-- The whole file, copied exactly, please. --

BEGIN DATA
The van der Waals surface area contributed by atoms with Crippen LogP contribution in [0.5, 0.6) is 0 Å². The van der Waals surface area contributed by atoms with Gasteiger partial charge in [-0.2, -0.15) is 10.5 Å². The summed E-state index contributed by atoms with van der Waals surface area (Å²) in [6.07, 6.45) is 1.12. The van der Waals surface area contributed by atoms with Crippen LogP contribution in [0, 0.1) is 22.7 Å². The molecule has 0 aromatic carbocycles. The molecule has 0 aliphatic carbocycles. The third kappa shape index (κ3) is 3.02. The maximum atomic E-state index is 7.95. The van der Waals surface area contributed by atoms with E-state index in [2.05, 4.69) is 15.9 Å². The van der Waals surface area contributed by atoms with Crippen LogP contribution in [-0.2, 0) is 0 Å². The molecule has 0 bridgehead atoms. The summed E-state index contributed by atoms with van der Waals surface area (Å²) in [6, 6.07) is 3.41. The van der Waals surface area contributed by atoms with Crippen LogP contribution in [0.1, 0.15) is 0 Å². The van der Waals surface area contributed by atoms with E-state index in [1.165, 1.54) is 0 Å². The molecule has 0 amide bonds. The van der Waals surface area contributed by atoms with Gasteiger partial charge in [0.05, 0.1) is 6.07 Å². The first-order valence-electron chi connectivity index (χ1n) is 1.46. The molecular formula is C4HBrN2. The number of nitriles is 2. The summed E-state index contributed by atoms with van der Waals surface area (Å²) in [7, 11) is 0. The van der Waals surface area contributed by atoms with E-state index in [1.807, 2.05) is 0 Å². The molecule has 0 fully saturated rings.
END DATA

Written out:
The van der Waals surface area contributed by atoms with Crippen LogP contribution in [0.5, 0.6) is 0 Å². The van der Waals surface area contributed by atoms with Gasteiger partial charge in [-0.2, -0.15) is 10.5 Å². The summed E-state index contributed by atoms with van der Waals surface area (Å²) in [6.07, 6.45) is 1.12. The van der Waals surface area contributed by atoms with Crippen LogP contribution in [0, 0.1) is 22.7 Å². The molecule has 0 aromatic carbocycles. The molecule has 0 aliphatic carbocycles. The third kappa shape index (κ3) is 3.02. The maximum atomic E-state index is 7.95. The van der Waals surface area contributed by atoms with E-state index in [2.05, 4.69) is 15.9 Å². The van der Waals surface area contributed by atoms with Crippen LogP contribution in [-0.2, 0) is 0 Å². The molecule has 0 bridgehead atoms. The summed E-state index contributed by atoms with van der Waals surface area (Å²) in [6, 6.07) is 3.41. The van der Waals surface area contributed by atoms with Crippen LogP contribution in [0.1, 0.15) is 0 Å². The van der Waals surface area contributed by atoms with E-state index in [1.165, 1.54) is 0 Å². The molecule has 0 amide bonds. The van der Waals surface area contributed by atoms with Gasteiger partial charge in [0.05, 0.1) is 6.07 Å². The first-order valence-electron chi connectivity index (χ1n) is 1.46. The molecular formula is C4HBrN2. The number of nitriles is 2. The summed E-state index contributed by atoms with van der Waals surface area (Å²) in [7, 11) is 0. The van der Waals surface area contributed by atoms with E-state index in [1.807, 2.05) is 0 Å². The molecule has 0 fully saturated rings.